“Eight and a half miles can be covered in minutes with a car on an expressway but what does a man see?”. https://www.facebook.com/photo.php?fbid=474057782615238&set=a.456449604376056.98921.367116489976035&ty . THE ATMOSPHERE.
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“Eight and a half miles can be covered in minutes with a car on an expressway but what does a man see?”
https://www.facebook.com/photo.php?fbid=474057782615238&set=a.456449604376056.98921.367116489976035&ty THE ATMOSPHERE Review, pollution, greenhouse effect, ozone layer, seasons, tides & energy resources October 1 2012
Review: The Atmosphere Concept map 1: Review
Seasons • The distance between the sun and the Earth affects the amount of solar radiation we get. Fug. 3: http://okfirst.mesonet.org/train/meteorology/Seasons.html
Question 1 of the Day Does the moon rotate around the Earth or does it rotate on its own axis?
Moon • Synchronised rotations: around Earth and on its own axis Complete rotation on its axis = complete rotation around Earth = 27.3 days • Attracts water masses on Earth and causes changes in tides.
Phases of Moon Fig. 3: http://www.freedomtek.org/mjesec/images/moon_phases_diagram_big.jpg
Tides • Tide: the rise and fall of water in the seas and oceans. It is caused by the gravitational pull of the moon and to a lesser extent, of the sun. Fig. 4: http://science.howstuffworks.com/environmental/earth/oceanography/tide-table1.htm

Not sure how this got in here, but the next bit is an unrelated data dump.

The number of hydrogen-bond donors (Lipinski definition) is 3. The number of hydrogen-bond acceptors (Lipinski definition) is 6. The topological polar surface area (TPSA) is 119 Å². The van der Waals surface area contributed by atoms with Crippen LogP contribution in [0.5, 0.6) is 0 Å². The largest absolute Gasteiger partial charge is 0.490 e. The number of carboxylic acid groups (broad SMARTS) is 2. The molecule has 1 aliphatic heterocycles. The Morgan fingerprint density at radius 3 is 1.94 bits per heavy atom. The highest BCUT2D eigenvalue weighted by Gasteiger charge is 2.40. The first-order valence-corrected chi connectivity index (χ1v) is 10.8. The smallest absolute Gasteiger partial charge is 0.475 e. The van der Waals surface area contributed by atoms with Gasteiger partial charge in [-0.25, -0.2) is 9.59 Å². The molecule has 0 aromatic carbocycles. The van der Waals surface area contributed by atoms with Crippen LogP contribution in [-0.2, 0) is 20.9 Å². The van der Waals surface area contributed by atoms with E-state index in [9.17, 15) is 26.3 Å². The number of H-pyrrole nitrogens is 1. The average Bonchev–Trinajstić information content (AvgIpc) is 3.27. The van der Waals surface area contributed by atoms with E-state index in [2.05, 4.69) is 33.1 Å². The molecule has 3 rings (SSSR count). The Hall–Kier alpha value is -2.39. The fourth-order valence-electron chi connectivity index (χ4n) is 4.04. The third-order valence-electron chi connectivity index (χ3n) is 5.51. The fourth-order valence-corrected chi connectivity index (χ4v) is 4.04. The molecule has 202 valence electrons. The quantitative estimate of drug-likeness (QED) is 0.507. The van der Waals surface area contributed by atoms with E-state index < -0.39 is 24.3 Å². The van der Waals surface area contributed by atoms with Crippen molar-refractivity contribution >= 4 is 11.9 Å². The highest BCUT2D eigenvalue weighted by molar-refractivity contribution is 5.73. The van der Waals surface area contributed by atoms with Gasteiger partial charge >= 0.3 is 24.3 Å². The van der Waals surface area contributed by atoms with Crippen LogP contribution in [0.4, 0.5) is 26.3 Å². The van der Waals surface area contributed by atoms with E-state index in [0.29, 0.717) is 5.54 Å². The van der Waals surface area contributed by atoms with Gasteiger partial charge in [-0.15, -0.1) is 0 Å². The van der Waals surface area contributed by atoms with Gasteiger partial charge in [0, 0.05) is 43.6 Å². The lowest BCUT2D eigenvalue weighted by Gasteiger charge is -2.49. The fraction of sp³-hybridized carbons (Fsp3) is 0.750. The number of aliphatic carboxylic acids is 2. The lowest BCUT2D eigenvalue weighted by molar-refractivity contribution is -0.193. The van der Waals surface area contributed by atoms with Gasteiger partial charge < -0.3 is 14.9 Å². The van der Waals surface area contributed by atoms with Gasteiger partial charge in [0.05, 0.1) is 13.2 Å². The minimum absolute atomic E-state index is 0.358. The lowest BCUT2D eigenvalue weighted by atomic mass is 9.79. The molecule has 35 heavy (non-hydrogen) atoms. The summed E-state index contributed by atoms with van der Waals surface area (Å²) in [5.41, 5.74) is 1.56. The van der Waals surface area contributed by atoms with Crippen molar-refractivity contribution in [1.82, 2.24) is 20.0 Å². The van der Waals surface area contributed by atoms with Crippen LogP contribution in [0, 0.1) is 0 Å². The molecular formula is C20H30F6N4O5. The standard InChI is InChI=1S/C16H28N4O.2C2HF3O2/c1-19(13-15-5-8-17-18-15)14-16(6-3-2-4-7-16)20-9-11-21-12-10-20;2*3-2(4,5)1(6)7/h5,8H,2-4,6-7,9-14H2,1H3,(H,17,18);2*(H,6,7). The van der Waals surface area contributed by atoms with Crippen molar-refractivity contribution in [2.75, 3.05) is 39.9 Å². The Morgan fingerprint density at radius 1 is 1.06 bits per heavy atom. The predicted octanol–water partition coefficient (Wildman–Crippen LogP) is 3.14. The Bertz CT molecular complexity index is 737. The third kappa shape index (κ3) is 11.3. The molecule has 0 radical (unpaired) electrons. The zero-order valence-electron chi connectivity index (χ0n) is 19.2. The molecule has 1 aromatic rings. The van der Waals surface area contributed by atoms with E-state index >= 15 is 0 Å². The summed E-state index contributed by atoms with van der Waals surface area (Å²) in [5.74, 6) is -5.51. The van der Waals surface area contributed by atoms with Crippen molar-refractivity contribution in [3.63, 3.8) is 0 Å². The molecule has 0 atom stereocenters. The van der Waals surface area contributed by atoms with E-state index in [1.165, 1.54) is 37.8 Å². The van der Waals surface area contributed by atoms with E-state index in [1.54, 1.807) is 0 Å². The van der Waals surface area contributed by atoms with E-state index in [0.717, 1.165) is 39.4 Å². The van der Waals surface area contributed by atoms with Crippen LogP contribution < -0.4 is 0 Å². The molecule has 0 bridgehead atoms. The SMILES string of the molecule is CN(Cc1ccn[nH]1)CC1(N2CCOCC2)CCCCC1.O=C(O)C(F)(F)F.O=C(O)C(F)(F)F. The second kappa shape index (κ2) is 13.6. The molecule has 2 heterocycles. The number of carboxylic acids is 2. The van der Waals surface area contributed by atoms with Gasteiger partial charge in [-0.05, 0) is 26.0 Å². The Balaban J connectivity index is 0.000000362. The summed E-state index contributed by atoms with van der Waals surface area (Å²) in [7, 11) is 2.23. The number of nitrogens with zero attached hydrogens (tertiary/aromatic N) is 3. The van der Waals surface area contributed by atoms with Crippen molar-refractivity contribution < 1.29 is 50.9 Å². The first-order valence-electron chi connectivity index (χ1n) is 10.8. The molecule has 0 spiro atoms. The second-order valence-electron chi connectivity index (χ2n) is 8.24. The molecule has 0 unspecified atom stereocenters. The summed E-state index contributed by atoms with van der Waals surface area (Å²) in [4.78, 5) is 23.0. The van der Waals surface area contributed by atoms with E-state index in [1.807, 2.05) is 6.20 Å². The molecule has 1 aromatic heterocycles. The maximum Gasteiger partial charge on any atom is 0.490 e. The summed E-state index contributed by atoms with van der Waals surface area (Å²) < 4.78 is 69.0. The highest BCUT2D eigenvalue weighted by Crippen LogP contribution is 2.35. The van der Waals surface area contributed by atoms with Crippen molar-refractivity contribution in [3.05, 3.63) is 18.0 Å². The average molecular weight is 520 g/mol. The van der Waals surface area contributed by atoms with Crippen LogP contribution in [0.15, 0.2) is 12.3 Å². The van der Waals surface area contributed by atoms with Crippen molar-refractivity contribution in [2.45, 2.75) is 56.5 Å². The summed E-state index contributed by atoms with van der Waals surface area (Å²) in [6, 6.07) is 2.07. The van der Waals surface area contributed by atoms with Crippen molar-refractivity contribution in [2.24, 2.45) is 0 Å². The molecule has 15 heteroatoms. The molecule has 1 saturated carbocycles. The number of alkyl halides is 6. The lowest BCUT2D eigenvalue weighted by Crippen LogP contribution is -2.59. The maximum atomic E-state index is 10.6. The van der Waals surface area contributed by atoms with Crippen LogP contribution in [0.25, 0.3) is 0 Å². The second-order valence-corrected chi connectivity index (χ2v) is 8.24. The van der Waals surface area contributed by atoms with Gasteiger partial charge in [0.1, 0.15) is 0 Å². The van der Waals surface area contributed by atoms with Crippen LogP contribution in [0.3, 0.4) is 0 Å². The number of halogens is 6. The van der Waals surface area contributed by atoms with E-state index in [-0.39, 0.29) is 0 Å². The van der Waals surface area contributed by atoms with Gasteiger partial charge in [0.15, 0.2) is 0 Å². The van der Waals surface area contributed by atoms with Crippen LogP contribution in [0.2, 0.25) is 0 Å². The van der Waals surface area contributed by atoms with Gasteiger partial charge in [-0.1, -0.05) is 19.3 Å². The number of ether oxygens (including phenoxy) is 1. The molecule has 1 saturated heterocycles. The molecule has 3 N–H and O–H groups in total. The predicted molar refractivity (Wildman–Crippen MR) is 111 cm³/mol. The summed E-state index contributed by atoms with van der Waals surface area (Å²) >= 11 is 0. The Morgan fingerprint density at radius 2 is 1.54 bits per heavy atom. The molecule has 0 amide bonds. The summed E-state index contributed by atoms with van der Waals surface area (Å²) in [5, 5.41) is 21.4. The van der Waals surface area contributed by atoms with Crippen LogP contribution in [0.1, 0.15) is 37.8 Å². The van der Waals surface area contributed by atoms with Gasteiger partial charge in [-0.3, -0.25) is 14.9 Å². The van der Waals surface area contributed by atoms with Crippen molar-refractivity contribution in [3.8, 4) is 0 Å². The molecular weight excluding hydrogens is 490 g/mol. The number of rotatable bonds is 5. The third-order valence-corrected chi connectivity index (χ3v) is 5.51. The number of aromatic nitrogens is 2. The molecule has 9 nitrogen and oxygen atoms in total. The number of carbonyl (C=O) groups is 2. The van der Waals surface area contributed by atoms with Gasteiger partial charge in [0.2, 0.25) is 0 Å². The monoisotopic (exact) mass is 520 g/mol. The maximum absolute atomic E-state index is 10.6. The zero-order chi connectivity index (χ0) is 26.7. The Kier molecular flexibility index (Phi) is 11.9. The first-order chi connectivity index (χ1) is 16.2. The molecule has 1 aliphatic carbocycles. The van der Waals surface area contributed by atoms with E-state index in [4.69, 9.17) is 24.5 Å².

Tidal Range • Tidal range: the difference in water levels at high and low tide. • Affected by: shape and slope of the coastline, the depth of water and the distance of the moon or sun from the Earth.
Question 2 of the Day True or false: Small tides can be observed in the Great Lakes and the St. Lawrence River.
Spring Tides • Spring tides: the extremely high tides when the sun and the moon are aligned with the Earth. Fig. 5: http://en.wikipedia.org/wiki/File:Tide_schematic.svg
Solar energy: the energy that comes from the sun in the form of radiation through the atmosphere. Benefits (+): renewable source, no GHG emission and provides an option for facilities in isolated areas such as the Far North. Disadvantages (-): expensive and the amount of energy varies constantly with the sun’s position and the weather conditions. Solar Energy
Various technologies have been developed to harness solar energy: • Passive heating systems • Solar collector • Photovoltaic cells Solar Energy
Passive Heating/ Solar Collectors Fig. 6: http://2.bp.blogspot.com/_eKNvzSa4EFc/TQqFZAepLqI/AAAAAAAAAGg/4S_ttmCkE30/s1600/install_solar_power_for_home-7618.jpg
Photovoltaic Cells Fig. 7: http://solarelectricity10.files.wordpress.com/2012/08/solar-panel-diagram.gif
Solar Farm Fig. 8: Solar panels in Tibet, June 2011
Solar to Electricity Fig. 7:
Wind energy: energy that can be drawn from the wind. • Benefits (+): • Renewable source • No GHG emission during operation • Disadvantages (-): • Ruin the beauty of landscape • Unreliable - impossible to predict when and strength of wind and wind energy cannot be stored. Wind Power
Windmills of Cap Chat in the touristy area of Gaspesie Wind Farms in Quebec Fig. 8: http://farm3.static.flickr.com/2451/3818389300_573558f904.jpg
Wind to Electricity Fig. 9: http://images.tutorvista.com/content/sources-energy/working-of-windmill.jpeg
Question 3 of the Day What kind of energy will you create for tomorrow if all the energy resources that we have studied cannot be used? Why?
Fuel cells:use hydrogen and oxygen to produce electricity, heat and water. • Benefits (+): • Hydrogen is the most abundant element on Earth. • No waste and no GHG emission. • Problems (-): • Difficult to separate hydrogen from other atoms that is almost always bonded to. • The separation itself requires energy. Energy of Tomorrow